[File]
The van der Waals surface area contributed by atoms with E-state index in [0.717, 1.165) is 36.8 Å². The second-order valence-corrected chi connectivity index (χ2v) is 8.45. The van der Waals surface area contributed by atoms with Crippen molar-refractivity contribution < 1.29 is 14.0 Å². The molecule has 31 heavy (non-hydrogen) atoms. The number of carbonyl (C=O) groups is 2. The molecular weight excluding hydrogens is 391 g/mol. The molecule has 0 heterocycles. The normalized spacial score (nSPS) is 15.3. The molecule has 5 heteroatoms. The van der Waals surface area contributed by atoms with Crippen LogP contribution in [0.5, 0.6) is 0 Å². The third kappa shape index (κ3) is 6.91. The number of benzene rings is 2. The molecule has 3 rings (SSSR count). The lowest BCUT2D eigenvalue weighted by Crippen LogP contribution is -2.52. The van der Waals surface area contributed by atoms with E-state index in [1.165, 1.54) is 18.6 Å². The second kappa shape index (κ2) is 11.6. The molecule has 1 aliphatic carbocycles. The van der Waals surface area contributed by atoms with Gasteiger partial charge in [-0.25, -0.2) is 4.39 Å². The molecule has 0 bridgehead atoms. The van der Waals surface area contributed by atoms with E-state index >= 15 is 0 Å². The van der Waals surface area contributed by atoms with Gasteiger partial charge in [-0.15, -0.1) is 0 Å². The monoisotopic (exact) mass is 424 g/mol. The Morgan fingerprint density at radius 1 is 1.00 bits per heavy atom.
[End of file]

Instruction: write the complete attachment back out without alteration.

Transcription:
The van der Waals surface area contributed by atoms with E-state index in [0.717, 1.165) is 36.8 Å². The second-order valence-corrected chi connectivity index (χ2v) is 8.45. The van der Waals surface area contributed by atoms with Crippen molar-refractivity contribution < 1.29 is 14.0 Å². The molecule has 31 heavy (non-hydrogen) atoms. The number of carbonyl (C=O) groups is 2. The molecular weight excluding hydrogens is 391 g/mol. The molecule has 0 heterocycles. The normalized spacial score (nSPS) is 15.3. The molecule has 5 heteroatoms. The van der Waals surface area contributed by atoms with Crippen LogP contribution in [0.5, 0.6) is 0 Å². The third kappa shape index (κ3) is 6.91. The number of benzene rings is 2. The molecule has 3 rings (SSSR count). The lowest BCUT2D eigenvalue weighted by Crippen LogP contribution is -2.52. The van der Waals surface area contributed by atoms with E-state index in [1.165, 1.54) is 18.6 Å². The second kappa shape index (κ2) is 11.6. The molecule has 1 aliphatic carbocycles. The van der Waals surface area contributed by atoms with Gasteiger partial charge in [-0.25, -0.2) is 4.39 Å². The molecule has 0 bridgehead atoms. The van der Waals surface area contributed by atoms with E-state index >= 15 is 0 Å². The van der Waals surface area contributed by atoms with Gasteiger partial charge in [-0.15, -0.1) is 0 Å². The monoisotopic (exact) mass is 424 g/mol. The Morgan fingerprint density at radius 1 is 1.00 bits per heavy atom.